The first time I heard the term value based spending was while reading a post written by Shannon over at The Heavy Purse. Shannon has a heart for teaching financial literacy for the masses. It pains her to see people struggling with money when they don’t have to be, and as such, I grabbed onto her to be a mentor like super glue sticks to everything when we first started our journey to pay off debt.
All my life I’d bought things because they made me feel good. I mistakenly thought that “stuff” was the way to happiness, and I was determined to be “happy.”
I grew up a poor kid in a lower middle class section of the city. After my parents’ divorce, our financial situation went from “struggling” to “we’re screwed”. For a girl just entering middle school, this is NOT a good place to be. I was teased regularly for my thrift store clothes and canvas sneakers, and I made the mistake of caring about what others thought.
As such, when I got my first job at 15, I was going to “show them all”. Nearly every dime of the $300 a month I made (mind you, this was 30+ years ago – wages weren’t that high but I worked by tail off ???? )went for name brand clothes. I’d head straight from the bank over to the local County Seat store (anyone remember those?) and fill my bag with capri pants, fluffy Madonna-type short skirts and those cute t-shirts that used to hang off one shoulder. It was the 80’s after all, and I was determined to be a material girl.
When the world of grown-upism came, however, and I started to have real-life expenses like rent, gas for the car and a car payment, my frivolous spending ways began to be a burden. I faithfully made my $25 a month minimum payment on my maxed out $300 store credit card, so more people started issuing me credit. I happily accepted their offers and began giving them my business, and my money as I paid them interest every month.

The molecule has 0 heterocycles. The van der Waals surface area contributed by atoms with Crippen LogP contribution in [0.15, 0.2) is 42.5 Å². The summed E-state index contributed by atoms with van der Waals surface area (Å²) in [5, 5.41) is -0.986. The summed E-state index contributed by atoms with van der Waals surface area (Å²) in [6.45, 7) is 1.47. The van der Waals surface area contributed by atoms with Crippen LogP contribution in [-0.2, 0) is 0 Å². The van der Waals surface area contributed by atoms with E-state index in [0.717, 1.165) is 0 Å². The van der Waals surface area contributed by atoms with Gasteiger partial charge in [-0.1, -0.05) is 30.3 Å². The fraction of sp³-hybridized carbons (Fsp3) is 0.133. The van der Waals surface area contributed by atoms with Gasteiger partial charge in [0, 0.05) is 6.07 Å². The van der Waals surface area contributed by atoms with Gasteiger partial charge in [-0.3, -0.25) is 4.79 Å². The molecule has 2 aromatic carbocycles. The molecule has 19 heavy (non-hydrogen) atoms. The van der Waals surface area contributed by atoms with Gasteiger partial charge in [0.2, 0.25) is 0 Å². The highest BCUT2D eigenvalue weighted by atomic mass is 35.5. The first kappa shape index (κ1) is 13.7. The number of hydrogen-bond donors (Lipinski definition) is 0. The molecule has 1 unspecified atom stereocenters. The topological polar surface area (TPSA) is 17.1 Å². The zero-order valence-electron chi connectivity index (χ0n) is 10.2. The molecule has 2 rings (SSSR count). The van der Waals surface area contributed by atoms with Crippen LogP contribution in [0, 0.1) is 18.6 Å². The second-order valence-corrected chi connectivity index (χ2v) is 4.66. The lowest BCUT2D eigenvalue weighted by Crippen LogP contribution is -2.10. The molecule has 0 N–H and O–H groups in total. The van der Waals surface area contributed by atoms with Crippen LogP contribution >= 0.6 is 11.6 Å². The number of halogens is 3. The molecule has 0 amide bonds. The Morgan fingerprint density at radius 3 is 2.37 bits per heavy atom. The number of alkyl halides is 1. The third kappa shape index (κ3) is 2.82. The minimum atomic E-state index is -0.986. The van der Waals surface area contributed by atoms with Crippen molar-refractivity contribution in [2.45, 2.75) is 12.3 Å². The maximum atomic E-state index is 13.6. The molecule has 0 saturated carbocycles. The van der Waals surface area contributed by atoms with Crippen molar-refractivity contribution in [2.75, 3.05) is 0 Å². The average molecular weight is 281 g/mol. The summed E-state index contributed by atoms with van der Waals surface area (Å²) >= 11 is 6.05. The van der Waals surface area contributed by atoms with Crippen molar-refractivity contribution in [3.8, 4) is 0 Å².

When I started working for a local bank in 1990, I remember they gave us t-shirts to wear on Casual Friday to promote their different credit cards. One t-shirt read “Better living through plastic.” Like many others, I fell hook, line and sinker for this mantra and vowed to have a “better life”, but all I got in return was an increasing debt load.
Then, after our financial epiphany and the realization that we were in way over our heads, I discovered value based spending.
CashBlog Commandment #4: Prepare a budget for value-based spending. As you manage your money towards debt-freedom and/or financial freedom, spend wisely. Differentiate between “wants” and “needs”. Which “wants” can you eliminate? How can you save on some of your “needs”? What does value-based spending look like for you? REMEMBER, nobody else needs to approve of your spending values. Make a budget so that you know where every dollar is going. Track your spending to keep yourself accountable and so that you know how to tweak your budget.
Value based spending means you spend the majority of your money on what truly means the most to you. How do you determine what value based spending is for your family?
It Starts with Goals
You start by writing down a list of your financial goals, both short-term and long-term goals. Go ahead, get a piece of paper. I’ll wait. Now, write down what your most important financial goals are, and think BIG.
- Do you really want that shiny new car as a goal, or is what you really want to have the freedom that comes with financial independence?
- Do you really want that vacation to Bermuda this year, or would you much rather have the peace of mind knowing that you “owe no man” anything?
It’s up to you: the beauty of value based spending is that there’s no wrong answer. But having that list of goals gives you a catalyst from which to make all other spending decisions in a way that best serves what you truly value. For example:
- When you get a hankering for ordering pizza instead of cooking at home, you can ask yourself: What’s more important to me – the convenience of not having to cook tonight, or being able to put an extra $20 toward my credit card?
- When you see that shiny new whatever at the local big box store, you can ask yourself: What’s more important to me – to add a twentieth sweater to my closet or to put an extra $30 in my emergency fund?
Having that catalyst to make decisions with will help you to learn to put your money where it will truly serve you best. Knowing that the answers are yours and yours alone will give you the freedom to do with your money what makes you truly happiest.
People often equate the word “budget” with “restriction” or “prison”. But when you prepare your budget in a way that aligns with your value based spending virtues, you give yourself the freedom to start achieving what you truly want out of life, and the freedom to stop pursuing those things that seem like freedom but are in reality the worst form of bondage: the things that hinder you from achieving what you really want.
And that, my friends, is the key to truly better living.